And many workers have no access to an employer-provided retirement savings plan.
Lower-income workers have a higher percentage of their earnings replaced by Social Security, which accounts for 90 percent or more of the earnings of 40 percent of all retirees. The lack of savings is going to hit middle- to upper-middle earners hardest, potentially resulting in a sharply reduced standard of living in retirement.
· Third, in addition to health-care costs, I have learned to fear inflation -- and longevity. Inflation is way scarier to me than recessions are, because it virtually never lets up. And it can erode your savings the same way a trickle of water can carve a canyon, given enough years.
Even mild inflation is dangerous. Say you have $100,000. At an inflation rate of only 3 percent a year, it will be worth just a little over $50,000 in 20 years.
I remember the 1970s, when inflation rates rose to more than 14 percent a year. That was pretty scary.
As for longevity, a long life is less of a blessing when you outlive your savings. We all have a tendency to underestimate our longevity, myself included. For most of my life, I expected to live to about 90, based on family history. But now, with my mother going on 95 and with some experts saying you should add about five years to your life expectancy based on family history, I'm guessing I might live to 100.
I am fortunate to have a pension that will provide monthly payments for life, but it is not adjusted for inflation. As a result, I want to delay taking Social Security as long as possible. A large number of workers claim Social Security at age 62, or as early as they possibly can. That results in lower payments for life. I would rather wait and have the cost-of-living adjustment on the biggest base possible.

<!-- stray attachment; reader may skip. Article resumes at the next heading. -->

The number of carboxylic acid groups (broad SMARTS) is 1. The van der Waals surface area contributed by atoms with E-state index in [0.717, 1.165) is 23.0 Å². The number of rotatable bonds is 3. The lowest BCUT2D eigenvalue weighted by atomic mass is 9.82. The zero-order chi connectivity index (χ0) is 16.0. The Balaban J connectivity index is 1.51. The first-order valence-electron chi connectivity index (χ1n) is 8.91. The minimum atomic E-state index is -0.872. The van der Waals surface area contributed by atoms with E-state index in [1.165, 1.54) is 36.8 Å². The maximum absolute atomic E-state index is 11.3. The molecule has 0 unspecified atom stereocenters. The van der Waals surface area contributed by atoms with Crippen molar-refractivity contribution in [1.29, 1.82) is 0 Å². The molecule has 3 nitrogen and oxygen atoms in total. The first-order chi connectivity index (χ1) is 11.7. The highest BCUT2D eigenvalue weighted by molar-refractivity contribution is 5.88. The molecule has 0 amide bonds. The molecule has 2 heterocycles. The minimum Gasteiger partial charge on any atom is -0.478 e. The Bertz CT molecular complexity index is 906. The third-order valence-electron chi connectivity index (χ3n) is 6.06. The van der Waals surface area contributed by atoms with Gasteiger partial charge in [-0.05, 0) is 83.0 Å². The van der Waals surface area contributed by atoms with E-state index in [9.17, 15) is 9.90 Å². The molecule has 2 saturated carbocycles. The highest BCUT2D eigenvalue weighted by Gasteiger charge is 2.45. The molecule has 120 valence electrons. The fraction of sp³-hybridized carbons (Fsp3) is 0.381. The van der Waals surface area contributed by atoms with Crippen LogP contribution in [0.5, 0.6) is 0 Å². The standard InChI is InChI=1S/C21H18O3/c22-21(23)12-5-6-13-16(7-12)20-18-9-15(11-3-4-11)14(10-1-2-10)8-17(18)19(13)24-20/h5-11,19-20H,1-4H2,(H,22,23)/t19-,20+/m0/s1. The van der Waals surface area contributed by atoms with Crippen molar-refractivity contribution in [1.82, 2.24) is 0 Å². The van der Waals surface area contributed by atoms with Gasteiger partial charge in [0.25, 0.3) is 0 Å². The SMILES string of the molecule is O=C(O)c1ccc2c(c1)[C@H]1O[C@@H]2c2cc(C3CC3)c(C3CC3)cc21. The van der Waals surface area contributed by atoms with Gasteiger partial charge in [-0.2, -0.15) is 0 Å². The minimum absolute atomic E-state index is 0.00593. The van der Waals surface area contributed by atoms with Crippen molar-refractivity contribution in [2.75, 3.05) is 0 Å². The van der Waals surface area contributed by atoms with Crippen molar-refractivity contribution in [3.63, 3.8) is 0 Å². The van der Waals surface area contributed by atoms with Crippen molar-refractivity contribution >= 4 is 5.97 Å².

A growing concern that I have developed in writing this column is for the large number of workers whose savings will be inadequate in retirement. This could occur for any number of reasons: because they did not save enough or did not invest as wisely as professional pension experts, or because they used their savings to survive a break in employment or, unwisely, took the money out in a lump sum when they changed jobs and spent it. Fortunately, lots of smart minds are focused on this problem, coming up with suggestions to either improve retirement savings plans or to replace them.
I thank The Washington Post for giving me this opportunity to write about an extraordinarily important issue, and I thank the readers for their helpful feedback and column suggestions and for contributing to my continuing education. I am not leaving the subject: I will continue writing on retirement issues for the online AARP Bulletin.
Join Martha M. Hamilton and Teresa Ghilarducci, an economist at the New School for Social Research and author of "When I'm Sixty-Four: The Plot against Pensions and the Plan to Save Them," at noon Tuesday for an online chat at washingtonpost.com.